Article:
You say, "leading others to believe it is God's will for them to suffer, be sick, have diseases, etc. for whatever reasons, is a very dangerous thing"
Here's what the Bible says:
"It has been granted on behalf of Christ, not only to believe in Him, but also to suffer for His sake." Php 1:29
Hebrews 12:
4   In your struggle against sin, you have not yet resisted to the point of shedding your blood.
And you have forgotten that word of encouragement that addresses you as sons: "My son, do not make light of the Lordís discipline, and do not lose heart when he rebukes you,
because the Lord disciplines those he loves, and he punishes everyone he accepts as a son."
Endure hardship as discipline; God is treating you as sons. For what son is not disciplined by his father?
If you are not disciplined (and everyone undergoes discipline), then you are illegitimate children and not true sons.
Moreover, we have all had human fathers who disciplined us and we respected them for it. How much more should we submit to the Father of our spirits and live!
10  Our fathers disciplined us for a little while as they thought best; but God disciplines us for our good, that we may share in his holiness.
11  No discipline seems pleasant at the time, but painful. Later on, however, it produces a harvest of righteousness and peace for those who have been trained by it.
1Pe 3:17  For it is better, if it is the will of God, to suffer for doing good than for doing evil.
1Pe 4:19  Therefore let those who suffer according to the will of God commit their souls to Him in doing good, as to a faithful Creator.
Rev 2:
22  "Indeed I (Jesus) will cast her into a sickbed, and those who commit adultery with her into great tribulation, unless they repent of their deeds.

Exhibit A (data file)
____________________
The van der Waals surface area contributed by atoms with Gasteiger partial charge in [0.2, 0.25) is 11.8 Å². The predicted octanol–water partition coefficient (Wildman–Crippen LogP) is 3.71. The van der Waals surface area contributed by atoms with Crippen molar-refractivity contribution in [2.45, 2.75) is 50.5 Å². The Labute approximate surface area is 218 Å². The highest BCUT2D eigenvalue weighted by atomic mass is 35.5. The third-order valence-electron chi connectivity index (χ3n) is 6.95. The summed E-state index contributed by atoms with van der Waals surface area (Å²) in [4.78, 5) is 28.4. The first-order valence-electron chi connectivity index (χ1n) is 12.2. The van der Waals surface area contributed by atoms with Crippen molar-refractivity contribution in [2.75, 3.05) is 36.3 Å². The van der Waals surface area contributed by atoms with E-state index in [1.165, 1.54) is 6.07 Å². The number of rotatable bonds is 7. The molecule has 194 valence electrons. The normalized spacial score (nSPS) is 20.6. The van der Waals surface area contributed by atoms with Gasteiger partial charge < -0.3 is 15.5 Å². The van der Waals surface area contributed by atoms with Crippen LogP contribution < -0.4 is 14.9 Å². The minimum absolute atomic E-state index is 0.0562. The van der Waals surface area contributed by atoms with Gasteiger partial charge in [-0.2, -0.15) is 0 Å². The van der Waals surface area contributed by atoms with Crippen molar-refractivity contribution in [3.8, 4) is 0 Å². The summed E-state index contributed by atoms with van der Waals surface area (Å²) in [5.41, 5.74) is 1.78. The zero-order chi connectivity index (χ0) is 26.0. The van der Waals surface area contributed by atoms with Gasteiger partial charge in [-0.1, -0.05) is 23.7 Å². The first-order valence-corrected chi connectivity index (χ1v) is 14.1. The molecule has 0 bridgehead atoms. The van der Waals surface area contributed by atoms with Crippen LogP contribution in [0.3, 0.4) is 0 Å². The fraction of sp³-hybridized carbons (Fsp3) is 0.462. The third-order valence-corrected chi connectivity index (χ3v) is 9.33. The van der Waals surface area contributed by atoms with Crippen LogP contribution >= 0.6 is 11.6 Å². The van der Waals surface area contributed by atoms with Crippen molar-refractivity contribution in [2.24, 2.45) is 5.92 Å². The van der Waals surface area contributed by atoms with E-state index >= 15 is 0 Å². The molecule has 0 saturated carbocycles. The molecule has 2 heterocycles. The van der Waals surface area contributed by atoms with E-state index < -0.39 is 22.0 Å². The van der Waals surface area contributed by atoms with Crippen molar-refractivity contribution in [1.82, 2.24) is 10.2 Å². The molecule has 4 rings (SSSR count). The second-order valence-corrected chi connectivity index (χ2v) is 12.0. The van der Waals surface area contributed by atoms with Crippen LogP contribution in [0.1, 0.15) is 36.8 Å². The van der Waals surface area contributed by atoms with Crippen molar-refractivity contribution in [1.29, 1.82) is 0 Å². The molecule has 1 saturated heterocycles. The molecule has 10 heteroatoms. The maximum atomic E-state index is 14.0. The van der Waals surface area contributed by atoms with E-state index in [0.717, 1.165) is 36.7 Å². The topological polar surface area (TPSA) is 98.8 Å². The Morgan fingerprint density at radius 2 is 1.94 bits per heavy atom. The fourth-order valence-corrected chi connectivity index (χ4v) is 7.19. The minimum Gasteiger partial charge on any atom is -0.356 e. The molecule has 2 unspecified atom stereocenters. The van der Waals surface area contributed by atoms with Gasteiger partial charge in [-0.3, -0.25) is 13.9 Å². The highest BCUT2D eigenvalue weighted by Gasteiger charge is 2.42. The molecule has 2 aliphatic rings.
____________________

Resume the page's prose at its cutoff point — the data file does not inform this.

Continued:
23  "I will kill her children with death, and all the churches shall know that I am He who searches the minds and hearts. And I will give to each one of you according to your works.
As you can see from the above, Bible teaches that at times it is God's will that Christians suffer for various reasons. To teach that it is never God's will for Christians to suffer is not only to teach contrary to the Bible, but also is saying that God has no control over the circumstances of Christian's lives - which is a very dangerous doctrine.
Secondly going back to 2Cor 12:7 notice it says:
To keep me from becoming conceited because of these surpassingly great revelations, there was given me a thorn in my flesh, a messenger of Satan, to torment me.
Three times I pleaded with the Lord to take it away from me.
But he said to me, "My grace is sufficient for you, for my power is made perfect in weakness." Therefore I will boast all the more gladly about my weaknesses, so that Christís power may rest on me.
10  That is why, for Christís sake, I delight in weaknesses, in insults, in hardships, in persecutions, in difficulties. For when I am weak, then I am strong.
So let's get this straight. He pleaded with the Lord (and I assume you understand that the Lord is not Satan) to take away the thorn. This indicates he believes that the Lord is completely in control of the thorn. Did the Lord take it away, or did the Lord allow Paul to suffer? Can you answer that question based on what the passage ACTUALLY SAYS? Now if the Lord didn't take it away, then why didn't he? THINK - Give up your dogmatic theological presumptions and read the Bible as it is written. You need to learn to read out of the Bible rather than reading into it. Sorry your pride has to be stepped on. But "Whoever loves discipline loves knowledge, but he who hates correction is stupid." Pr 12:1 "If I caused you sorrow by my letter, I do not regret it." 2Cor 7:8 Afterall "Godly sorrow brings repentance that leads to salvation and leaves no regret." 2Co 7:10 Or are these ideas contrary to your opinion?

The Berean Christian Bible Study Resources Jul 29,2015